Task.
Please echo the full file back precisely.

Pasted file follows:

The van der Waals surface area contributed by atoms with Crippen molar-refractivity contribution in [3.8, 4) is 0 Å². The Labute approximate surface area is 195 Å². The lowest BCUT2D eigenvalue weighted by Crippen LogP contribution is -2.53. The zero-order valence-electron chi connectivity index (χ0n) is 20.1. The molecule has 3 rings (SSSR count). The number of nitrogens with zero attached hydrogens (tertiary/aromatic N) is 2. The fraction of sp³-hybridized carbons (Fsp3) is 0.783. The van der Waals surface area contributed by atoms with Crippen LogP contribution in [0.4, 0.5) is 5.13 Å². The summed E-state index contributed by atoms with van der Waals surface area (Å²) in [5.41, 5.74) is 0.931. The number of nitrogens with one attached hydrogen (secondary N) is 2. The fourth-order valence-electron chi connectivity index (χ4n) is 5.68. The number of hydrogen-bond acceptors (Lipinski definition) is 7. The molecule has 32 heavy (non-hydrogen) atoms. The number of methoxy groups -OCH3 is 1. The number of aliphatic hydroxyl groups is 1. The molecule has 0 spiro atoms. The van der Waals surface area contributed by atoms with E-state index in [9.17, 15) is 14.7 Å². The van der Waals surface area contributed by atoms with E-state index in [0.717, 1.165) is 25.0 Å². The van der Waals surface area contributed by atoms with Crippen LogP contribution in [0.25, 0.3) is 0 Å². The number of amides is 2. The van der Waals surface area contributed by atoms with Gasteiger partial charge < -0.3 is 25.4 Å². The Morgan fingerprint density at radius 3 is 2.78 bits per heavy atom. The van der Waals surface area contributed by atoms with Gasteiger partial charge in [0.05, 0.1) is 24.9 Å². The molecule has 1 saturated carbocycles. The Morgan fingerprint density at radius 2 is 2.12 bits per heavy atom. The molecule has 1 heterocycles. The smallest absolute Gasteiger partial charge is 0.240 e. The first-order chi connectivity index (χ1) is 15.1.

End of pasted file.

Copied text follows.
The van der Waals surface area contributed by atoms with Crippen molar-refractivity contribution in [3.8, 4) is 0 Å². The Labute approximate surface area is 195 Å². The lowest BCUT2D eigenvalue weighted by Crippen LogP contribution is -2.53. The zero-order valence-electron chi connectivity index (χ0n) is 20.1. The molecule has 3 rings (SSSR count). The number of nitrogens with zero attached hydrogens (tertiary/aromatic N) is 2. The fraction of sp³-hybridized carbons (Fsp3) is 0.783. The van der Waals surface area contributed by atoms with Crippen LogP contribution in [0.4, 0.5) is 5.13 Å². The summed E-state index contributed by atoms with van der Waals surface area (Å²) in [5.41, 5.74) is 0.931. The number of nitrogens with one attached hydrogen (secondary N) is 2. The fourth-order valence-electron chi connectivity index (χ4n) is 5.68. The number of hydrogen-bond acceptors (Lipinski definition) is 7. The molecule has 32 heavy (non-hydrogen) atoms. The number of methoxy groups -OCH3 is 1. The number of aliphatic hydroxyl groups is 1. The molecule has 0 spiro atoms. The van der Waals surface area contributed by atoms with E-state index in [9.17, 15) is 14.7 Å². The van der Waals surface area contributed by atoms with E-state index in [0.717, 1.165) is 25.0 Å². The van der Waals surface area contributed by atoms with Crippen LogP contribution in [0.25, 0.3) is 0 Å². The number of amides is 2. The van der Waals surface area contributed by atoms with Gasteiger partial charge < -0.3 is 25.4 Å². The Morgan fingerprint density at radius 3 is 2.78 bits per heavy atom. The van der Waals surface area contributed by atoms with Gasteiger partial charge in [0.05, 0.1) is 24.9 Å². The molecule has 1 saturated carbocycles. The Morgan fingerprint density at radius 2 is 2.12 bits per heavy atom. The molecule has 1 heterocycles. The smallest absolute Gasteiger partial charge is 0.240 e. The first-order chi connectivity index (χ1) is 15.1.